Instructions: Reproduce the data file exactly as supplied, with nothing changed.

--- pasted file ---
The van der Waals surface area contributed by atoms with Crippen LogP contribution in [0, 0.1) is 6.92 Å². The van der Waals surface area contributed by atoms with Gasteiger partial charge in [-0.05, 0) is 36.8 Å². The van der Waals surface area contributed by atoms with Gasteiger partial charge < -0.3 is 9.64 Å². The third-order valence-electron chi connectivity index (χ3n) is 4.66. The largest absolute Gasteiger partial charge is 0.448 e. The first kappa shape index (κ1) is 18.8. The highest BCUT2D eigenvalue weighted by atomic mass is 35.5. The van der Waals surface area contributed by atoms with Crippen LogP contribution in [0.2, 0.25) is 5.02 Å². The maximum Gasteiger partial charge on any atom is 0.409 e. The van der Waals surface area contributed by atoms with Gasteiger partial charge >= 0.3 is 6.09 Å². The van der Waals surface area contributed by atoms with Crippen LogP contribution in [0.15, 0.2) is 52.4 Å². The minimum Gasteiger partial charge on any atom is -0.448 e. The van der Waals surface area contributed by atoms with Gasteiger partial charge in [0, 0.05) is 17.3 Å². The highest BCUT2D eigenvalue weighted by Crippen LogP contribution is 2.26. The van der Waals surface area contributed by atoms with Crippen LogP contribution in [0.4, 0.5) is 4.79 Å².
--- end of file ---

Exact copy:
The van der Waals surface area contributed by atoms with Crippen LogP contribution in [0, 0.1) is 6.92 Å². The van der Waals surface area contributed by atoms with Gasteiger partial charge in [-0.05, 0) is 36.8 Å². The van der Waals surface area contributed by atoms with Gasteiger partial charge < -0.3 is 9.64 Å². The third-order valence-electron chi connectivity index (χ3n) is 4.66. The largest absolute Gasteiger partial charge is 0.448 e. The first kappa shape index (κ1) is 18.8. The highest BCUT2D eigenvalue weighted by atomic mass is 35.5. The van der Waals surface area contributed by atoms with Crippen LogP contribution in [0.2, 0.25) is 5.02 Å². The maximum Gasteiger partial charge on any atom is 0.409 e. The van der Waals surface area contributed by atoms with Gasteiger partial charge >= 0.3 is 6.09 Å². The van der Waals surface area contributed by atoms with Crippen LogP contribution in [0.15, 0.2) is 52.4 Å². The minimum Gasteiger partial charge on any atom is -0.448 e. The van der Waals surface area contributed by atoms with Gasteiger partial charge in [0, 0.05) is 17.3 Å². The highest BCUT2D eigenvalue weighted by Crippen LogP contribution is 2.26. The van der Waals surface area contributed by atoms with Crippen LogP contribution in [0.4, 0.5) is 4.79 Å².